And it worked on some members of the audience. Emma, 31, had not heard about Clarke’s BNP membership before seeing the protesters, and said she now felt ‘upset’. Lindsey, 27, was ‘a bit concerned’, but she said she would still attend because ‘I’m here to see the ballet at the end of the day’. Only one person, Judy Chan, 62, from Harlow, decided against attending the performance after she encountered the protesters and learned of Clarke’s views. However, the majority of ballet-goers attended the matinee as planned. I was with them, amongst the bemused pensioners and bewildered schoolchildren asking their teachers ‘Why are those people shouting?’
Audience members generally gave two reasons for why they attended the performance despite learning of the principal dancer’s views: a) democracy and b) the ballet. Jane, the 70 year-old balletomane, was attending with Nadine, her daughter-in-law from Switzerland. Nadine, 43, said: ‘I’m from a democratic country and this is about Simone Clarke’s own opinion. She’s a ballerina; she could be a socialist, a communist or a liberal. Art and politics should be kept separate.’ Indeed, imagine all the great art that would never have seen the light of day if the likes of UAF had their way, and shows or exhibitions were shut down on the basis of views held by the artists involved. Imagine if we went along with the suggestion made by Lee Jasper of the National Assembly Against Racism and sacked Clarke because of her views, and presumably denied a platform to all other artists with dodgy leanings. Many classic pieces of literature, art and music would be suppressed if personal political beliefs became the measure of their worth.
Dipak, 33, said: ‘It is a free country and we’re just here to see the ballet. Anyway, she’s the only one in the BNP. The others aren’t.’ He makes an important point that has been lost in much of the commentary on the BNP ballerina. Friday’s performance was not about Simone Clarke; no ballet is ever about just one person, however dazzling a dancer they might be. Initially, the anti-Clarke protests spilled over into the performance. About 10 minutes into the first act, UAF supporters in the audience began chanting ‘The BNP is a racist, fascist organisation’, ‘Kick racism out of the arts’ and ‘It’s a disgrace this has gone ahead’. The audience shushed the protesters, who were quickly asked to leave. The rest of us wanted to savour the performance, and at times we enthusiastically applauded Ms Clarke.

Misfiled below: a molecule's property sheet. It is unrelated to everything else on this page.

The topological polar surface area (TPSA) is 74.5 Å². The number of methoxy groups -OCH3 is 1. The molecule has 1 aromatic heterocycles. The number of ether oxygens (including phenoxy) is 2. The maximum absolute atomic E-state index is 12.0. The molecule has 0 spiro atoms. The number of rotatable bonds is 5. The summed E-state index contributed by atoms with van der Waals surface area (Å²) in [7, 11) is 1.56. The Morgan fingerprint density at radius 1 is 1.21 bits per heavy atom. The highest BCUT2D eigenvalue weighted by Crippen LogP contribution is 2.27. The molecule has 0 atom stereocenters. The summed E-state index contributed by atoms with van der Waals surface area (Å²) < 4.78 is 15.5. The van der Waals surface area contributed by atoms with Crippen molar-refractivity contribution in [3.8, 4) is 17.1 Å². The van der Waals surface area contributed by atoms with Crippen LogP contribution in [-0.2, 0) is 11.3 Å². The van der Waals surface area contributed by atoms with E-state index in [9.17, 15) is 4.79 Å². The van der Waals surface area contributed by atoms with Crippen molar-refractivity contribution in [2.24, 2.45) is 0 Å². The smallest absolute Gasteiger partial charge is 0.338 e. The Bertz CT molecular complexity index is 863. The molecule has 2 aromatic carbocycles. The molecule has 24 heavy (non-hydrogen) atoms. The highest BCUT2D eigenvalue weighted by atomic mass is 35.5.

So why did I clap for the BNP ballerina, whose views on immigration I consider to be bigoted and wrong? Because like everyone else (except, perhaps, for the BNP leaders said to be in the audience) I was applauding the art, not the politics; I was applauding Clarke’s dancing on a public stage, not what she thinks and says in private. The role of Giselle suits Clarke’s sprightly, springy style very well. Also, behind every principal dancer lies a strong tradition of disciplined training and inspired choreography that seek to achieve the transcendent through a physical display; an artistic climate that is fostered, not by one dancer, but by an entire company.
One of the pleasures of seeing Giselle on Friday was witnessing the corps de ballet of vengeful Wilis, a malevolent white force moving as one. Makhar Vasiev, director of ballet at the Maryinsky Theatre, describes the importance of the corps de ballet in the upcoming BBC series celebrating Tchaikovsky’s ballets: ‘The women’s corps de ballet is the biggest star in this theatre. It has to be a single ensemble. In this theatre tradition is the most important thing because it is a living process…. All the dancers have different abilities and talents but we have to unify them.’ Seeing this in action was wonderful, and worthy of applause. The real narrow-mindedness is in believing that this entire performance, this most collective piece of art, should not have gone ahead because of one dancer’s private views. That is a recipe for censoriousness and over-cautiousness in the art world.
I hope the ENB continues to keep its nerve and refuses to sack Clarke. We should be able to enjoy dance, and other forms of art, free from any political interference – and free from the suggestion that public arts should reflect the ideas and beliefs of the state or the status quo. Trying to force arts practitioners faithfully to reflect only acceptable and mainstream thinking really would sound the death knell for freedom and experimentation in the arts.
Shirley Dent is communications director at the Institute of Ideas and writes about dance for spiked and Culture Wars. She will be organising debates and discussions on dance in relation to the Battle of Ideas 2007. Shirley can be contacted by email at email@example.com